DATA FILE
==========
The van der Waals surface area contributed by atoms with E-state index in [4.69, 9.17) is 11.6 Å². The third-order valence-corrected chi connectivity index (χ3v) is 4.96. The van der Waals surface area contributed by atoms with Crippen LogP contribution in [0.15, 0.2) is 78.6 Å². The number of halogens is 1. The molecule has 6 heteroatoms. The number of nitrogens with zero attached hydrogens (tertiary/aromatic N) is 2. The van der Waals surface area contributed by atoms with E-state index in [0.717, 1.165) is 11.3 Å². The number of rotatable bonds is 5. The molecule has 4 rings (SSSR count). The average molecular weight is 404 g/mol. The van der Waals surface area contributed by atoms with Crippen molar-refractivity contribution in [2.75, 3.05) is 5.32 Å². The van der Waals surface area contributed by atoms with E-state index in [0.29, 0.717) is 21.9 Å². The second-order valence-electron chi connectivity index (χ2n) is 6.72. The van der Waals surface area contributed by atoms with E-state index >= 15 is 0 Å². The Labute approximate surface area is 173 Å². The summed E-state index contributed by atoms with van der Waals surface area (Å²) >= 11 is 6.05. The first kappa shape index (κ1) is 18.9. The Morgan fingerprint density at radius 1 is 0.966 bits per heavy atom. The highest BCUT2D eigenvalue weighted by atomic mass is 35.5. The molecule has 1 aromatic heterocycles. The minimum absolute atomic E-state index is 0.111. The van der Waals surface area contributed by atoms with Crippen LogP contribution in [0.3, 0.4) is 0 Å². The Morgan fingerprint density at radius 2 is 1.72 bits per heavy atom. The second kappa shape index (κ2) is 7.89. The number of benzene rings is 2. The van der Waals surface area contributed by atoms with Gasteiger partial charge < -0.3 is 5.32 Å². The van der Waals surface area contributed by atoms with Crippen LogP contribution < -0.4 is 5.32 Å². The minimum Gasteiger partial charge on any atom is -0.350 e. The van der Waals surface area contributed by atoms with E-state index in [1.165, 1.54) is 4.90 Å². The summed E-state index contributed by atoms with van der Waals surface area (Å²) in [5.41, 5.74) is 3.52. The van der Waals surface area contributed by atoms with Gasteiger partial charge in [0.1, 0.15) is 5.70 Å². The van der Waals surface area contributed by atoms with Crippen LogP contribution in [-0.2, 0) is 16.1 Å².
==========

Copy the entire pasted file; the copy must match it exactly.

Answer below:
The van der Waals surface area contributed by atoms with E-state index in [4.69, 9.17) is 11.6 Å². The third-order valence-corrected chi connectivity index (χ3v) is 4.96. The van der Waals surface area contributed by atoms with Crippen LogP contribution in [0.15, 0.2) is 78.6 Å². The number of halogens is 1. The molecule has 6 heteroatoms. The number of nitrogens with zero attached hydrogens (tertiary/aromatic N) is 2. The van der Waals surface area contributed by atoms with E-state index in [0.717, 1.165) is 11.3 Å². The number of rotatable bonds is 5. The molecule has 4 rings (SSSR count). The average molecular weight is 404 g/mol. The van der Waals surface area contributed by atoms with Crippen molar-refractivity contribution in [2.75, 3.05) is 5.32 Å². The van der Waals surface area contributed by atoms with E-state index in [0.29, 0.717) is 21.9 Å². The second-order valence-electron chi connectivity index (χ2n) is 6.72. The van der Waals surface area contributed by atoms with E-state index >= 15 is 0 Å². The Labute approximate surface area is 173 Å². The summed E-state index contributed by atoms with van der Waals surface area (Å²) >= 11 is 6.05. The first kappa shape index (κ1) is 18.9. The Morgan fingerprint density at radius 1 is 0.966 bits per heavy atom. The highest BCUT2D eigenvalue weighted by atomic mass is 35.5. The molecule has 1 aromatic heterocycles. The minimum absolute atomic E-state index is 0.111. The van der Waals surface area contributed by atoms with Crippen LogP contribution in [0.3, 0.4) is 0 Å². The Morgan fingerprint density at radius 2 is 1.72 bits per heavy atom. The second kappa shape index (κ2) is 7.89. The number of benzene rings is 2. The van der Waals surface area contributed by atoms with Gasteiger partial charge < -0.3 is 5.32 Å². The van der Waals surface area contributed by atoms with Crippen LogP contribution < -0.4 is 5.32 Å². The minimum Gasteiger partial charge on any atom is -0.350 e. The van der Waals surface area contributed by atoms with E-state index in [1.165, 1.54) is 4.90 Å². The summed E-state index contributed by atoms with van der Waals surface area (Å²) in [5.41, 5.74) is 3.52. The van der Waals surface area contributed by atoms with Gasteiger partial charge in [0.1, 0.15) is 5.70 Å². The van der Waals surface area contributed by atoms with Crippen LogP contribution in [-0.2, 0) is 16.1 Å².